2. Acknowledge the person.
Simply acknowledging homeless people as human beings and taking the time to talk to them in a friendly, respectful manner can go a long way. Treat them no differently than someone else you casually meet on the street or for a get-together. Linger for a moment and talk. Becoming homeless can be very isolating, discouraging, and embarrassing; remember that we all need the consistent love and encouragement of other human beings to help us make smart choices in our lives.
3. Recognize that homeless people (and their problems) are not all the same.
The person you meet may be a battered woman, an addicted veteran, someone who is lacking job skills, or an individual facing another seemingly insurmountable challenge. Encourage the person to get help through a gospel rescue mission, but remember it’s ultimately his or her decision. Gospel rescue missions offer immediate food and shelter, and many offer job training and long-term rehabilitation programs that deal with the root causes of homelessness.
4. Don’t give money.
For many people, panhandling is their livelihood. And more often than not, they are panhandling for something you don’t really want to support with your money. However, if the Holy Spirit of God makes it clear to you that money is needed in a particular situation, give responsibly.
5. Provide an alternative to money.
If the person is asking for food, instead of giving money, give McDonald’s or Subway coupons. They are generally inexpensive and easy to carry. Better yet, bring carryout from a restaurant and sit or stand with the person and share it. Depending on the person’s expressed needs, you can also offer gloves, socks, tissues, a granola bar, bottled water, and the like. Refer him or her to an agency that can provide food and shelter. Meeting the actual need is always better then giving money.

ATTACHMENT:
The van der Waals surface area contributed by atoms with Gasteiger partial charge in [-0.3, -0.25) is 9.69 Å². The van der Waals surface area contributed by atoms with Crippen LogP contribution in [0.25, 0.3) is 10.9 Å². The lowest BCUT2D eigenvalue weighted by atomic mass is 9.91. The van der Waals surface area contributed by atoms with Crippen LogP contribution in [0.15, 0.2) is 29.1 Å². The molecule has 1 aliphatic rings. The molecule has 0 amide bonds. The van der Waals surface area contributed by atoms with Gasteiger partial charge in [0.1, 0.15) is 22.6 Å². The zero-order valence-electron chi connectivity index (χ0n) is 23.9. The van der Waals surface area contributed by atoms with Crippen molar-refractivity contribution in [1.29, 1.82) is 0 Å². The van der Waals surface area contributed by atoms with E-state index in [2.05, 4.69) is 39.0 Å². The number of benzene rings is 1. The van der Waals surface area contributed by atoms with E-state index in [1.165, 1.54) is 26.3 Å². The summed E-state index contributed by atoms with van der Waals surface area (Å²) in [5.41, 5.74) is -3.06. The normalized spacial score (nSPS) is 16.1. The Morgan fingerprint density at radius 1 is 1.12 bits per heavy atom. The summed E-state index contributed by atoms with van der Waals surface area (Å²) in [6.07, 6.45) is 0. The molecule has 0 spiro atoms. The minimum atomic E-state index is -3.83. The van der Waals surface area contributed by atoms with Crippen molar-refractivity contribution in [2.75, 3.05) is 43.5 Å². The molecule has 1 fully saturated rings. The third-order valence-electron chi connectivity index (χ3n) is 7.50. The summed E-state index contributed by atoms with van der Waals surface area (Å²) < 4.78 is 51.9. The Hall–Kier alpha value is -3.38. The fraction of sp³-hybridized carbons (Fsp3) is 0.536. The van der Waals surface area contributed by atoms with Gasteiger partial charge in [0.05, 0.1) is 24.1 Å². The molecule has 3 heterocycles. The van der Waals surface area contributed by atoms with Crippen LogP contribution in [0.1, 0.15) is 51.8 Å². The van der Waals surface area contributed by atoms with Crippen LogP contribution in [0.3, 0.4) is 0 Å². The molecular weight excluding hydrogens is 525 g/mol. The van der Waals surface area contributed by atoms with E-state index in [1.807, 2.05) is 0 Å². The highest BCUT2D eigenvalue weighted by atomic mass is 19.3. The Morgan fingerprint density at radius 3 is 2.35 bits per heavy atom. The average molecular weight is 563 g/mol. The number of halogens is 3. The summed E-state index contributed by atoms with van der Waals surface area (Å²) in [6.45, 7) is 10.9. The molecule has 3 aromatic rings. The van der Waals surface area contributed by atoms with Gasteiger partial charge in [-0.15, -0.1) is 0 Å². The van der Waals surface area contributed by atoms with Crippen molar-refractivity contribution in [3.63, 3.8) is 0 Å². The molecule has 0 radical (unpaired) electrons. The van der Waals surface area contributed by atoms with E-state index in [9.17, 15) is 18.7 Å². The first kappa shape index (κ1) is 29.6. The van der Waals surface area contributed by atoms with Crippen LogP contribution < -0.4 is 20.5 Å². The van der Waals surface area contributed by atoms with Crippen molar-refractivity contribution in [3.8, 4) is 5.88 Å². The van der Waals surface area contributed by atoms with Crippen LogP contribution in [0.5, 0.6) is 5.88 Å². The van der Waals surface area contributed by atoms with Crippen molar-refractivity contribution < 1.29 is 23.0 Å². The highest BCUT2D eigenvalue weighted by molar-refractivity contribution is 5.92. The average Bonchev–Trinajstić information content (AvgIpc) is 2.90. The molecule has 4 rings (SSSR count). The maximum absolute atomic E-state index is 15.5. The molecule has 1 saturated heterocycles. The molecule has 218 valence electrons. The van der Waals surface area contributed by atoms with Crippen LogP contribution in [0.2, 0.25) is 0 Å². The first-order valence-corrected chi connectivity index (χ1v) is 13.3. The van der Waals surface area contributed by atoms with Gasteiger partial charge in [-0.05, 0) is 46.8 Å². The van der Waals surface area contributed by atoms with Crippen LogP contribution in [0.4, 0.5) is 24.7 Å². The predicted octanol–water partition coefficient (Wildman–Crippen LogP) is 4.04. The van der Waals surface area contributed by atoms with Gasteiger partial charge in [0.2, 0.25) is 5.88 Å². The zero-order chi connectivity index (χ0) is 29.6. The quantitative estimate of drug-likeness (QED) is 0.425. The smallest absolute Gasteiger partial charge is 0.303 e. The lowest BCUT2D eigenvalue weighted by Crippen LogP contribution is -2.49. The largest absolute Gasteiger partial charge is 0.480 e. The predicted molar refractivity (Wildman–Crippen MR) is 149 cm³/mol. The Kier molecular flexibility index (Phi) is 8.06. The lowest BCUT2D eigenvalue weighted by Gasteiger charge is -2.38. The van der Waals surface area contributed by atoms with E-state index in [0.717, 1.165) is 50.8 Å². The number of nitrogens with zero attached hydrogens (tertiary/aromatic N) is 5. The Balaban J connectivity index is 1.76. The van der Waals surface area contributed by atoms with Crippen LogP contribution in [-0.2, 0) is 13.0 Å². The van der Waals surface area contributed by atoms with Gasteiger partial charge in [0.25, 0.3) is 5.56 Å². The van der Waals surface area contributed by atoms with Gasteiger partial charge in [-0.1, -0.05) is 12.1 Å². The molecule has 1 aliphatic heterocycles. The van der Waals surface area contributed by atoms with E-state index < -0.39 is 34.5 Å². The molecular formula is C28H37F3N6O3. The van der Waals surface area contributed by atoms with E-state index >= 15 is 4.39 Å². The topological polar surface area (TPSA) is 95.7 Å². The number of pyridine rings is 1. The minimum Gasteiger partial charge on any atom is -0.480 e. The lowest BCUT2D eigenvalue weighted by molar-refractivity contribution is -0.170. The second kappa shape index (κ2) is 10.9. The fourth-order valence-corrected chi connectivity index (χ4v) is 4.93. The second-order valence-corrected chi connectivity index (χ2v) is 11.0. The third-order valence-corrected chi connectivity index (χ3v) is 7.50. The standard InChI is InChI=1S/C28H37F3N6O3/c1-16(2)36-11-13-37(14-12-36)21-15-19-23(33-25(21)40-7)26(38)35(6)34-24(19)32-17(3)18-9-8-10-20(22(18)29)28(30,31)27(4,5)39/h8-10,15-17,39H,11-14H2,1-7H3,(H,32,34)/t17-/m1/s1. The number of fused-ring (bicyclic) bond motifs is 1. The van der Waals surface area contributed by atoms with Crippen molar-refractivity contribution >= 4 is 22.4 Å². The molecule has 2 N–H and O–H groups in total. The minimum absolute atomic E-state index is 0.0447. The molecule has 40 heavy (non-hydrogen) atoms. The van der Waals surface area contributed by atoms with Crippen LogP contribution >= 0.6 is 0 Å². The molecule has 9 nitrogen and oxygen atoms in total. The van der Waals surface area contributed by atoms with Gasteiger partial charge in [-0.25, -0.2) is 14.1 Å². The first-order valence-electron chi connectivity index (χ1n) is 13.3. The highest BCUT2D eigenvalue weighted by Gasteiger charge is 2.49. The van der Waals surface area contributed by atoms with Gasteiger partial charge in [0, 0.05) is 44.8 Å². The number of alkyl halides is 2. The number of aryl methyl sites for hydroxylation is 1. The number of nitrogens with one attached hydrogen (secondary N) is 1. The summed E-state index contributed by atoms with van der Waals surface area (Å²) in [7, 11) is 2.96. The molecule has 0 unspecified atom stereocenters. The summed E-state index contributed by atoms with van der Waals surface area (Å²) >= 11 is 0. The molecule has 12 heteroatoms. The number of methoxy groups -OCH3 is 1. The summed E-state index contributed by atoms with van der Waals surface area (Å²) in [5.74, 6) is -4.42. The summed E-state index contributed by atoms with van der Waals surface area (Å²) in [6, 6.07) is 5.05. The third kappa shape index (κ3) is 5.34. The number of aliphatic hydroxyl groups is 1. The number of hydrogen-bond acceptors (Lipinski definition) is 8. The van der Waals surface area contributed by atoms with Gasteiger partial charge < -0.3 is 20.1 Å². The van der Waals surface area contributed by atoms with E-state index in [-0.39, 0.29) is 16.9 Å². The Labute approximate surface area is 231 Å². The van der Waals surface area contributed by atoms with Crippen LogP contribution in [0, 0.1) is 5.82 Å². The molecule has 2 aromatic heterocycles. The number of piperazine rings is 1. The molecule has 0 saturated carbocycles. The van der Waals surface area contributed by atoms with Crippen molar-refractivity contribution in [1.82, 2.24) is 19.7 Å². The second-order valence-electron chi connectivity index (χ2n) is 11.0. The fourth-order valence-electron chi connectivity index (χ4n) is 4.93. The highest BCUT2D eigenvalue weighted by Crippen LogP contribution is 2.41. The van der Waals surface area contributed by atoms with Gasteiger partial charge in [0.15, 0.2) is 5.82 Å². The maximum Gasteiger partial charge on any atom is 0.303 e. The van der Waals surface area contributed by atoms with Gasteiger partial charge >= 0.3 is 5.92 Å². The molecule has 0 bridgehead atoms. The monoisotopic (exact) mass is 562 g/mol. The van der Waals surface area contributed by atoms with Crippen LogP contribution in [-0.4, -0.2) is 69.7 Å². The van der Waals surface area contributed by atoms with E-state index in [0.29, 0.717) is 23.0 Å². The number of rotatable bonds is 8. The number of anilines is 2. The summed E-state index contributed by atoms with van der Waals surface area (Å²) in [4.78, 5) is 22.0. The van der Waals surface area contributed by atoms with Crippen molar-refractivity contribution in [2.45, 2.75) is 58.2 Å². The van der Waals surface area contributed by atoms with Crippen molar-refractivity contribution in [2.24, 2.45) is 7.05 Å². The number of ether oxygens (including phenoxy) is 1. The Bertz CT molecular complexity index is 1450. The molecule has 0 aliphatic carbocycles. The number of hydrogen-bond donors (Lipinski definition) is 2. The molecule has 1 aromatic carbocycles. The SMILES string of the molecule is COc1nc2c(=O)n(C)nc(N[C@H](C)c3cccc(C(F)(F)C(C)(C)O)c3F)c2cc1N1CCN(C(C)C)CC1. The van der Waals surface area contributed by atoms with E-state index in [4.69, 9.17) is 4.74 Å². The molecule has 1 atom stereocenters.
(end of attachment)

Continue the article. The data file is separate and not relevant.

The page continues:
6. Hand out business cards of people at the local gospel rescue mission.
Go to your gospel rescue mission and find out which caseworkers are happy to have their contact information circulated on the streets. Carry a stack of their cards in your briefcase or handbag. If business cards aren’t available, simply print up slips of paper with the mission’s name and address, and the name of a contact person at the mission. If your church is well versed in helping hungry, homeless, abused, and addicted people, you can provide that information, as well. During daylight hours, you might consider accompanying the person to the mission or your church and personally introduce him or her to the folks.
7. Don’t hesitate to call the police.
It’s not uncommon for homeless people to find comfortable, out-of-the-way locations to congregate—under the end of a bridge, on a grassy flat near the creek bank, by a certain fountain in the park—and then adopt them as their habitat. After passersby get used to seeing them in these locations, they seldom take the time to observe movement. Be on the lookout. When it’s very cold or very hot, a stationary individual might be on the verge of hypothermia or a heat stroke. Don’t ever hesitate to go over and check on a homeless person. When in doubt regarding someone’s condition, call the police. You might just save his or her life.
As you see people in need, ask God to bring them peace and encouragement that day. Ask God to meet their physical and emotional needs, and to satisfy their spiritual hunger. And specifically ask God what He would have you do in each situation.
SOURCES U.S. Department of Agriculture. Coleman-Jensen, A., Nord, M., Andrews, M., & Carlson, S. (2010). Household Food Security in the United States in 2010. Retrieved from: www.ers.usda.gov/Publications/ERR125/err125.pdf